Choosing Suitable heat sink for BTA06

Discussion in 'General Electronics Chat' started by Ahmed Adel Hosni, Sep 8, 2014.

  1. Ahmed Adel Hosni

    Thread Starter Active Member

    Aug 16, 2010
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    Hello everyone,

    I tried to search online how to calculate the power dissipation on the triac to select the suitable heat sink.
    The problem that faced me that I didn't understand how to select the heat sink part itself also.
    In other words,
    This website in my county sells aluminum heat sinks but i don't know which one is suitable to withstand a 3A current.
    http://ram-e-shop.com/oscmax/catalog/index.php?cPath=146

    BTA06 Datasheet:
    http://www.st.com/web/en/resource/technical/document/datasheet/CD00000670.pdf

    Thank you in advance.
     
  2. #12

    Expert

    Nov 30, 2010
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    I could do all kinds of wonderful math and it still won't get you where you want to go because that selling site does not provide the thermal resistance of their products. I can say you have less than 3 watts to get rid of, so think about the size of a 6 watt resistor and a heat sink that size should work.

    Personally, I would just bolt that to about 70 mm by 70 mm piece of 6mm aluminum.
     
  3. Ahmed Adel Hosni

    Thread Starter Active Member

    Aug 16, 2010
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    yes unfortunately they don't so I thought maybe someone would have faced that problem before. Thank you for your fast responce.

    Any other suggestions would be helpful.
     
  4. #12

    Expert

    Nov 30, 2010
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    Well...here's a page that has some thermal specifications. If you can do the math for the Centigrades per Watt and try to find something that matches what you can actually buy, that's a way.

    http://www.mouser.com/Thermal-Management/Heat-Sinks/_/N-5gg0/

    The problem is that it's time consuming and it's still a bit of a guess, even after your best efforts. That's why I just go to the shed and grab any old piece of aluminum that looks big enough and bolt it on.
     
    Last edited: Sep 8, 2014
  5. Ahmed Adel Hosni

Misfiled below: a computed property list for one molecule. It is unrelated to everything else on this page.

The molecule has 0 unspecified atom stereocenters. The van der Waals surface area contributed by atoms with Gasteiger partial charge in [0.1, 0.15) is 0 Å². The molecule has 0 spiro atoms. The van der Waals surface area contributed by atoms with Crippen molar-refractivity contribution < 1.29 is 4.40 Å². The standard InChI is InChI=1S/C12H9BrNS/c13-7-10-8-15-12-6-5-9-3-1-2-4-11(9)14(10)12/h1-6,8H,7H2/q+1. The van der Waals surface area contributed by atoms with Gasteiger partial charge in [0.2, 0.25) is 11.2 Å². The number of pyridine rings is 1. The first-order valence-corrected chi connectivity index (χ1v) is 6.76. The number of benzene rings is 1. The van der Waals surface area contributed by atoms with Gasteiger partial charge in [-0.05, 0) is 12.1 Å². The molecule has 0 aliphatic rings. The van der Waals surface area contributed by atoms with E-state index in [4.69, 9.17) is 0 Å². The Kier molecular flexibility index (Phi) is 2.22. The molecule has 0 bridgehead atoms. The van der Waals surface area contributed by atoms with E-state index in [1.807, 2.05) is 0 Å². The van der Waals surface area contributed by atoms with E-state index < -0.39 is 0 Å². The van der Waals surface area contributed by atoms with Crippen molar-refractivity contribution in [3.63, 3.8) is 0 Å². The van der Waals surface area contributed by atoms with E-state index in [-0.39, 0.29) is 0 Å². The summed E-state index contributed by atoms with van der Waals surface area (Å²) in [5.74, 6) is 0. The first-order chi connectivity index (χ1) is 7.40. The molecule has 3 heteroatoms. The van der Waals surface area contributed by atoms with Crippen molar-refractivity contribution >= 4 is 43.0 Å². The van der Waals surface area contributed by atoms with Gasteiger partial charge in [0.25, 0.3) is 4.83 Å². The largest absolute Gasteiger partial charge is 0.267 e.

Thread Starter Active Member

    Aug 16, 2010
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    looks like i should buy two or three different types and try them if i didn't know the exact one. thank you for you help
     
  6. #12

    Expert

    Nov 30, 2010
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    Can you do the math?
     
  7. Ahmed Adel Hosni

    Thread Starter Active Member

    Aug 16, 2010
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    Actually I can't so that's why I put the link of the IC.
    I really don't know which data do I need.

    Can you illustrate the math and put an example of a heat sink which have a detailed specification for it as a live example.
    Thank you for your efforts. I really appreciate.
     
  8. mcgyvr

    AAC Fanatic!

    Oct 15, 2009
    4,771
    971
    read this then see if you can do the math...
    http://sound.westhost.com/heatsinks.htm
    Thermal resistances are stated in the BTA datasheet.

    Generic examples..
    (junction to ambient) 60degC/W junction to ambient simply means that if you are dissipating 1W with no heatsink that the junction temps will be 60deg C (over ambient) and if dissipating 2W it will be 2 x 60 = 120 deg C over ambient,etc...
    (junction to case) 2.7degC/W and assuming you pick a heatsink with a thermal resistance of 2.3degC/W means that if you are dissipating 1W the junction temps will be 5 deg C (over ambient).. (ignoring other thermal resistances like thermal compound,etc..)

    any decent heatsink will show its thermal resistance.. If it doesn't avoid it or you will need to do physical testing to get its rating.
     
  9. #12

    Expert

    Nov 30, 2010
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    Ok...Early in my morning. 50 ma into the gate at 1.3 volts max is 65 mW.
    Figure 3 = 2.85 Watts at 3 amps.
    Worst case thermal resistance is 2.7 C/W
    Add 1 for attachment junction.
    Operating limit is 125C
    Ambient is assumed to be 25C

    How many Rs of thermal resistance is the maximum?
    100C rise/2.915W = 34.3C/W

    How many have we already used up?
    3.7 C/W

    What's left?
    30.6 C/W

    That's the heat sink.

    Aaand then...you can change the 125C limit to 100C so the internal chip will only get hot enough to boil water under operating conditions and that will make it last longer.

    75 C rise/2.915W = 25.73 C/W
    25.73C/W - 3.7C/W = 22 C/W
    And thats the heat sink.
     
  10. ronv

    AAC Fanatic!

    Nov 12, 2008
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    1,255
    You can get an estimate of the thermal resistance of the heat sink by using this formula:
    Thermal resistance = 50 divided by the square root of the surface area in cm.
    So if you have a 2cm x 2cm piece of aluminum you have 8 cm of surface area (both sides). so 50/2.8=17.8 C/W.
     
  11. #12

    Expert

    Nov 30, 2010
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    There has to be some thickness to that radiator, but I haven't run the numbers in my long history of fiddling with math and electronics. I just assume the heat sink manufacturer included thickness in his final specification, or I make sure I have 4 mm to 6 mm of thickness just because I'm copying what I see in the retail stores.
     
  12. Ahmed Adel Hosni

    Thread Starter Active Member

    Aug 16, 2010
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    Wow I really gained a lot of information. Looks like i need to read more to understand this topic more.
    Thank you very much for your help. I'll try to implement the circuit and inform you soon with the results.
     
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